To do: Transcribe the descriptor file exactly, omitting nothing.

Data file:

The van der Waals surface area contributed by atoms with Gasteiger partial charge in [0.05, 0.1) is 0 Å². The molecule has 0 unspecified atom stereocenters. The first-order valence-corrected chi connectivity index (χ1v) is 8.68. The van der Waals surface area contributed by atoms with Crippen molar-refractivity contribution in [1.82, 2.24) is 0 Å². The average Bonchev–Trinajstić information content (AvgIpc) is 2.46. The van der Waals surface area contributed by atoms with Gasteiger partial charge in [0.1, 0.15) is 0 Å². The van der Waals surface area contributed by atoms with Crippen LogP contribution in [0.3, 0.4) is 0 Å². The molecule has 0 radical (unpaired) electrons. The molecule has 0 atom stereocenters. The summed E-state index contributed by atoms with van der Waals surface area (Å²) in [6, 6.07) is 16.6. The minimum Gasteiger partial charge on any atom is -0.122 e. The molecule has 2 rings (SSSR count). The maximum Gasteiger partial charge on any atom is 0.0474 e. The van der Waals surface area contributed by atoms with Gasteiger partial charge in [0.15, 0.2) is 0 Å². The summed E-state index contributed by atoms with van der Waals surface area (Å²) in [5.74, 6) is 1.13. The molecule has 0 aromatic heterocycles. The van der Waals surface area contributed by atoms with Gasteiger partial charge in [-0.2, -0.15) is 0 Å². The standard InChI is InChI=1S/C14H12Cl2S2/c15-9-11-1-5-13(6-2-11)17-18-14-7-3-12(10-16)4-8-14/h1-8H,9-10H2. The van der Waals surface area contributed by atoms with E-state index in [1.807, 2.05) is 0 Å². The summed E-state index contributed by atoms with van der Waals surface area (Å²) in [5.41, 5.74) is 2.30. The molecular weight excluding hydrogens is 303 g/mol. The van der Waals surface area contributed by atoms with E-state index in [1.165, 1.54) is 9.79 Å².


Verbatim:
The van der Waals surface area contributed by atoms with Gasteiger partial charge in [0.05, 0.1) is 0 Å². The molecule has 0 unspecified atom stereocenters. The first-order valence-corrected chi connectivity index (χ1v) is 8.68. The van der Waals surface area contributed by atoms with Crippen molar-refractivity contribution in [1.82, 2.24) is 0 Å². The average Bonchev–Trinajstić information content (AvgIpc) is 2.46. The van der Waals surface area contributed by atoms with Gasteiger partial charge in [0.1, 0.15) is 0 Å². The van der Waals surface area contributed by atoms with Crippen LogP contribution in [0.3, 0.4) is 0 Å². The molecule has 0 radical (unpaired) electrons. The molecule has 0 atom stereocenters. The summed E-state index contributed by atoms with van der Waals surface area (Å²) in [6, 6.07) is 16.6. The minimum Gasteiger partial charge on any atom is -0.122 e. The molecule has 2 rings (SSSR count). The maximum Gasteiger partial charge on any atom is 0.0474 e. The van der Waals surface area contributed by atoms with Gasteiger partial charge in [0.15, 0.2) is 0 Å². The summed E-state index contributed by atoms with van der Waals surface area (Å²) in [5.74, 6) is 1.13. The molecule has 0 aromatic heterocycles. The van der Waals surface area contributed by atoms with Gasteiger partial charge in [-0.2, -0.15) is 0 Å². The standard InChI is InChI=1S/C14H12Cl2S2/c15-9-11-1-5-13(6-2-11)17-18-14-7-3-12(10-16)4-8-14/h1-8H,9-10H2. The van der Waals surface area contributed by atoms with E-state index in [1.807, 2.05) is 0 Å². The summed E-state index contributed by atoms with van der Waals surface area (Å²) in [5.41, 5.74) is 2.30. The molecular weight excluding hydrogens is 303 g/mol. The van der Waals surface area contributed by atoms with E-state index in [1.165, 1.54) is 9.79 Å².